This Didn't Work: Signing Nathan Horton to a 7-Year Contract on the Free Agent Market

By Jeff Svoboda on August 24, 2017 at 7:32 am
Nathan Horton
Columbus Blue Jackets
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Columbus Blue Jackets history is filled with moves that made sense on paper but did not work out in real life.

Signing Nathan Horton is one of them, sadly, and it was really through no true fault of anyone's doing.


Trading for Bobrovsky

Signing Foligno

Drafting Bjorkstrand

One day after Independence Day in 2013, a Columbus Blue Jackets team that was seemingly teeming with potential made perhaps its biggest free agent splash ever in inking the former Boston winger to a seven-year, $37.1 million contract.

On paper, it worked in every way. With Columbus making a madcap dash to the finish the year prior, missing a playoff spot only by a tiebreaker, Horton figured to be a gritty presence up front that could score much-needed goals with 402 points in 591 career games. Added to a young core that included Brandon Dubinsky, Nick Foligno, Jack Johnson, Artem Anisimov, Cam Atkinson, David Savard, Sergei Bobrovsky, Matt Calvert and Ryan Johansen all at age 26 or younger, Horton looked like a veteran presence that solidified a playoff-ready roster. And with the memories of Jeff Carter still fresh in the minds of Blue Jackets fans, the signing showed the reputation of the Columbus organization was rehabbing quickly in the eyes of NHL stars. 

All the right things were said, but truth be told, it all started unraveling quickly. Less than two weeks after the signing, Columbus announced that Horton had undergone shoulder surgery that would keep him from starting the season with the team.


No big deal, though, and things looked fine with Columbus rallying toward a playoff spot with Horton scoring in his debut Jan. 2, 2014, in a game at Phoenix. Ten games into his Blue Jackets tenure, he had four goals and three assists and was the Nathan Horton as billed.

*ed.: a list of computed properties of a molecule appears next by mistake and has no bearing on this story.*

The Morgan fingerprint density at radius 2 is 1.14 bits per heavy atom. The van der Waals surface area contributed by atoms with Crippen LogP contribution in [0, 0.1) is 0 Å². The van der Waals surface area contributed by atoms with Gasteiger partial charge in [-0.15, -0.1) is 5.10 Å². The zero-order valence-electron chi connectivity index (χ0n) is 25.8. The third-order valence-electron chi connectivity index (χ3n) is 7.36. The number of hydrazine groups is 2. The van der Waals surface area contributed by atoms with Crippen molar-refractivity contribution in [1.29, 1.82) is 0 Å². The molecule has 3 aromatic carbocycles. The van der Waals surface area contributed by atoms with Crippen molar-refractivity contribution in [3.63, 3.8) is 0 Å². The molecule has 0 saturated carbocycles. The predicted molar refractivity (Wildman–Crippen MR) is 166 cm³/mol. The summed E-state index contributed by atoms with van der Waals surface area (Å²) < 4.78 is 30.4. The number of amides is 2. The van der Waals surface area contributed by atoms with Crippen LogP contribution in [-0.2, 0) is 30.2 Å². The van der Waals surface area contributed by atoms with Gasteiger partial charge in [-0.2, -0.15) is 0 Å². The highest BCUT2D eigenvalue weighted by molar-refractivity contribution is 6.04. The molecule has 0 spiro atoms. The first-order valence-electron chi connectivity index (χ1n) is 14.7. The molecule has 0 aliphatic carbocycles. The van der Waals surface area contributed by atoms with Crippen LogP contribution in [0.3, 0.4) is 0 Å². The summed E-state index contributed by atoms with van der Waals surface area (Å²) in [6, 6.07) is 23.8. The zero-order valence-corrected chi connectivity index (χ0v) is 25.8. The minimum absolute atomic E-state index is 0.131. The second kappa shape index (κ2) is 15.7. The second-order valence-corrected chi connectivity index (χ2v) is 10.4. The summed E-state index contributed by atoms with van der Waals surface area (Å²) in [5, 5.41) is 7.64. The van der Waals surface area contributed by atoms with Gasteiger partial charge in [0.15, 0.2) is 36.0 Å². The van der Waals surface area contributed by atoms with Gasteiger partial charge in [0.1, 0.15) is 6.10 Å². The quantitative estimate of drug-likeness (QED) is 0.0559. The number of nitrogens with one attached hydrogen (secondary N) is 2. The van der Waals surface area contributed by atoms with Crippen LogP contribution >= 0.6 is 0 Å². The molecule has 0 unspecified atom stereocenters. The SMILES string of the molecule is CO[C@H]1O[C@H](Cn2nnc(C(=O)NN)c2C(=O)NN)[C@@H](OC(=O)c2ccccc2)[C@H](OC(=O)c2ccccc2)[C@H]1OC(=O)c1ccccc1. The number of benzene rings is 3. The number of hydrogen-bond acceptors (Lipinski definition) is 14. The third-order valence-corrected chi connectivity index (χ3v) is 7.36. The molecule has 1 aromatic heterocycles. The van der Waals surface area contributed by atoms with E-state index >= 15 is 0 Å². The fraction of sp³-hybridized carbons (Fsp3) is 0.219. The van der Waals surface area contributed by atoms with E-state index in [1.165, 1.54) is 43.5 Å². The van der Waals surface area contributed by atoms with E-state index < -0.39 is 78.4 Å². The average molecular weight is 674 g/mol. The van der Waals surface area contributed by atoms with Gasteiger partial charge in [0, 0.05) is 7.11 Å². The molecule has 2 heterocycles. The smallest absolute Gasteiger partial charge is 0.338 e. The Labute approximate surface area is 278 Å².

It wouldn't last. He didn't score again for the next month, finally getting off the schneid March 10 with a goal in a game that would soon be shortened with the cardiac episode suffered by Dallas' Rich Peverley. It would be the last goal he'd score for Columbus, as Horton suffered a groin injury down the stretch that kept him off the ice during the team's playoff run. He finished his season with five goals and 14 assists in 36 games.

Horton would never see the ice again. While training during the offseason in Florida, Horton suffered a back injury that was to keep him off the ice indefinitely. By November, it was clear what indefinite meant when he told the Columbus Dispatch it would take a "miracle" for him to return.

“I can’t stand up like a normal person; I can’t bend over,” Horton said. “I can’t run. I can’t play with my kids. To get in and out of the car, I’m like a 75-year-old man … so slow and stiff. I can’t sleep at night. I try to lay down and my back seizes up and I can’t move, so sleeping is out. I’m like a zombie in the daytime.”

Despite Horton's efforts, he never played again, done at age 29. Things got worse when it became clear the team had not insured Horton's contract, leaving the team on the hook for his full salary with no on-ice production in return. In part, this led to his February 2015 trade to Toronto, as the Jackets took on the disappointing David Clarkson in a contract-for-contract swap. Little did the Blue Jackets know Clarkson would eventually suffer his own career-ending back injury, and the team finally washed its hands of the whole thing this offseason when Clarkson was traded to Vegas in the expansion draft-themed William Karlsson swap. 

Suffice it to say, this is not how it was supposed to end. Horton had come to Columbus as a legitimate power forward at the NHL level, one who had a Stanley Cup ring and was averaging almost 25 goals per 82 games in his final two seasons in Boston when he inked the deal with the Jackets.

Instead, it was a move that didn't work, and the effects were felt for years. Again, it was nobody's fault, but sometimes the things that work on paper just don't work in real life.

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